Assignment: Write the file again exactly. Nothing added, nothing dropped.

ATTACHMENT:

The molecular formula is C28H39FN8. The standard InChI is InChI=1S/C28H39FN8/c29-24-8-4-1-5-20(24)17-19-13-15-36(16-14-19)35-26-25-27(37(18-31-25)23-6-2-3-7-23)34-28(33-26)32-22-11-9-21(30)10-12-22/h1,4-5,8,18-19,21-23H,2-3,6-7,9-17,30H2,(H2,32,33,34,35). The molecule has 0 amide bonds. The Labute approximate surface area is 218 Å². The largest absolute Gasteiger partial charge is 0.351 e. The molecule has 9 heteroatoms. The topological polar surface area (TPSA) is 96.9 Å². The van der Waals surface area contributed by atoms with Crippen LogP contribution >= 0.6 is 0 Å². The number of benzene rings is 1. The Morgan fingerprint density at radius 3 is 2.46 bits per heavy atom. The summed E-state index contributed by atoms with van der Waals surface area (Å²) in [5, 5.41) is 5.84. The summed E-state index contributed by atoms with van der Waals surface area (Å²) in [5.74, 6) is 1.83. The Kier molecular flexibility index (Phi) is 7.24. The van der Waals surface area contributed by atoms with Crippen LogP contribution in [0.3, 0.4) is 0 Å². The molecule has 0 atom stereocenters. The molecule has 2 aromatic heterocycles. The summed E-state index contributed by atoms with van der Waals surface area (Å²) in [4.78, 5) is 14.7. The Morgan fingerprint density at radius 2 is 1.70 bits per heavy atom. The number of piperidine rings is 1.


The molecular formula is C28H39FN8. The standard InChI is InChI=1S/C28H39FN8/c29-24-8-4-1-5-20(24)17-19-13-15-36(16-14-19)35-26-25-27(37(18-31-25)23-6-2-3-7-23)34-28(33-26)32-22-11-9-21(30)10-12-22/h1,4-5,8,18-19,21-23H,2-3,6-7,9-17,30H2,(H2,32,33,34,35). The molecule has 0 amide bonds. The Labute approximate surface area is 218 Å². The largest absolute Gasteiger partial charge is 0.351 e. The molecule has 9 heteroatoms. The topological polar surface area (TPSA) is 96.9 Å². The van der Waals surface area contributed by atoms with Crippen LogP contribution >= 0.6 is 0 Å². The number of benzene rings is 1. The Morgan fingerprint density at radius 3 is 2.46 bits per heavy atom. The summed E-state index contributed by atoms with van der Waals surface area (Å²) in [5, 5.41) is 5.84. The summed E-state index contributed by atoms with van der Waals surface area (Å²) in [5.74, 6) is 1.83. The Kier molecular flexibility index (Phi) is 7.24. The van der Waals surface area contributed by atoms with Crippen LogP contribution in [0.3, 0.4) is 0 Å². The molecule has 0 atom stereocenters. The molecule has 2 aromatic heterocycles. The summed E-state index contributed by atoms with van der Waals surface area (Å²) in [4.78, 5) is 14.7. The Morgan fingerprint density at radius 2 is 1.70 bits per heavy atom. The number of piperidine rings is 1.